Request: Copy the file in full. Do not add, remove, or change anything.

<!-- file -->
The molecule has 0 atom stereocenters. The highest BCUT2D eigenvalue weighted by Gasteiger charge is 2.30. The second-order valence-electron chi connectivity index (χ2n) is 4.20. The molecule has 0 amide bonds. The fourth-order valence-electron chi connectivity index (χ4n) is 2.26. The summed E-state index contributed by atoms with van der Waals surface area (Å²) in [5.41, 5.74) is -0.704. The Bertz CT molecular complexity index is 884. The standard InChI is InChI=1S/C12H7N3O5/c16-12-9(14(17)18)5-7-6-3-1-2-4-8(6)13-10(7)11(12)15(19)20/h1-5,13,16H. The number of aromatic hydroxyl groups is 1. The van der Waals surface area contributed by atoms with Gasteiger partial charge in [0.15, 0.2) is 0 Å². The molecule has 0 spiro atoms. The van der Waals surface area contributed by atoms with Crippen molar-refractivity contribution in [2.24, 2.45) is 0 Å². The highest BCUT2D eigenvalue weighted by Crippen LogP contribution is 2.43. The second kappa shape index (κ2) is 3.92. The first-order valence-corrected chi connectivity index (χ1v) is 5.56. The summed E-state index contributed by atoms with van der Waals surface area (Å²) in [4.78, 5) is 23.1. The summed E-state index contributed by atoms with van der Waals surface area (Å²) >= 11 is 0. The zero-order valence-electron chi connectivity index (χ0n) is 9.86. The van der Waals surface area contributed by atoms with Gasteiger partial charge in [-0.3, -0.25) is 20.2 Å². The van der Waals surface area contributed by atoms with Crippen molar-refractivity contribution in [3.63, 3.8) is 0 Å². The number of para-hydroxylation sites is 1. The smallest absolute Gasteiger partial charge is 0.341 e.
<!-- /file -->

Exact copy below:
The molecule has 0 atom stereocenters. The highest BCUT2D eigenvalue weighted by Gasteiger charge is 2.30. The second-order valence-electron chi connectivity index (χ2n) is 4.20. The molecule has 0 amide bonds. The fourth-order valence-electron chi connectivity index (χ4n) is 2.26. The summed E-state index contributed by atoms with van der Waals surface area (Å²) in [5.41, 5.74) is -0.704. The Bertz CT molecular complexity index is 884. The standard InChI is InChI=1S/C12H7N3O5/c16-12-9(14(17)18)5-7-6-3-1-2-4-8(6)13-10(7)11(12)15(19)20/h1-5,13,16H. The number of aromatic hydroxyl groups is 1. The van der Waals surface area contributed by atoms with Gasteiger partial charge in [0.15, 0.2) is 0 Å². The molecule has 0 spiro atoms. The van der Waals surface area contributed by atoms with Crippen molar-refractivity contribution in [2.24, 2.45) is 0 Å². The highest BCUT2D eigenvalue weighted by Crippen LogP contribution is 2.43. The second kappa shape index (κ2) is 3.92. The first-order valence-corrected chi connectivity index (χ1v) is 5.56. The summed E-state index contributed by atoms with van der Waals surface area (Å²) in [4.78, 5) is 23.1. The summed E-state index contributed by atoms with van der Waals surface area (Å²) >= 11 is 0. The zero-order valence-electron chi connectivity index (χ0n) is 9.86. The van der Waals surface area contributed by atoms with Gasteiger partial charge in [-0.3, -0.25) is 20.2 Å². The van der Waals surface area contributed by atoms with Crippen molar-refractivity contribution in [3.63, 3.8) is 0 Å². The number of para-hydroxylation sites is 1. The smallest absolute Gasteiger partial charge is 0.341 e.